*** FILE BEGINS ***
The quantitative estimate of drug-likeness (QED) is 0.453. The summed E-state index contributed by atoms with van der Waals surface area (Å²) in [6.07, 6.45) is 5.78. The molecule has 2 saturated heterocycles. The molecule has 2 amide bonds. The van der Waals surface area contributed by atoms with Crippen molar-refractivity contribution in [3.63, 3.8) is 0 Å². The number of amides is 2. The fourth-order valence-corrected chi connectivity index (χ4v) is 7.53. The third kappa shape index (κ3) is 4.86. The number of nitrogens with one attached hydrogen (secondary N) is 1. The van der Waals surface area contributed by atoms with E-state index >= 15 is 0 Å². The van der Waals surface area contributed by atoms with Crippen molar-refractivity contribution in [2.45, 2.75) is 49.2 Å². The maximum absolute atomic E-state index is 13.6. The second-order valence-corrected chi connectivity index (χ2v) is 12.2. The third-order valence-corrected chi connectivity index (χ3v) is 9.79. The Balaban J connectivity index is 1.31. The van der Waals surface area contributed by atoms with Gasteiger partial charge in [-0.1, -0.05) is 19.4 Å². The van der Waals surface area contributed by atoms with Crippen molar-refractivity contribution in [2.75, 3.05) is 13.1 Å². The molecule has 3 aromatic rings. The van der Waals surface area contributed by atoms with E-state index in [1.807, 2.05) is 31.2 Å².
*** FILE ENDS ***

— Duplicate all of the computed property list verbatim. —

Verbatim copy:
The quantitative estimate of drug-likeness (QED) is 0.453. The summed E-state index contributed by atoms with van der Waals surface area (Å²) in [6.07, 6.45) is 5.78. The molecule has 2 saturated heterocycles. The molecule has 2 amide bonds. The van der Waals surface area contributed by atoms with Crippen molar-refractivity contribution in [3.63, 3.8) is 0 Å². The number of amides is 2. The fourth-order valence-corrected chi connectivity index (χ4v) is 7.53. The third kappa shape index (κ3) is 4.86. The number of nitrogens with one attached hydrogen (secondary N) is 1. The van der Waals surface area contributed by atoms with E-state index >= 15 is 0 Å². The van der Waals surface area contributed by atoms with Crippen molar-refractivity contribution in [2.45, 2.75) is 49.2 Å². The maximum absolute atomic E-state index is 13.6. The second-order valence-corrected chi connectivity index (χ2v) is 12.2. The third-order valence-corrected chi connectivity index (χ3v) is 9.79. The Balaban J connectivity index is 1.31. The van der Waals surface area contributed by atoms with Gasteiger partial charge in [-0.1, -0.05) is 19.4 Å². The van der Waals surface area contributed by atoms with Crippen molar-refractivity contribution in [2.75, 3.05) is 13.1 Å². The molecule has 3 aromatic rings. The van der Waals surface area contributed by atoms with E-state index in [1.807, 2.05) is 31.2 Å².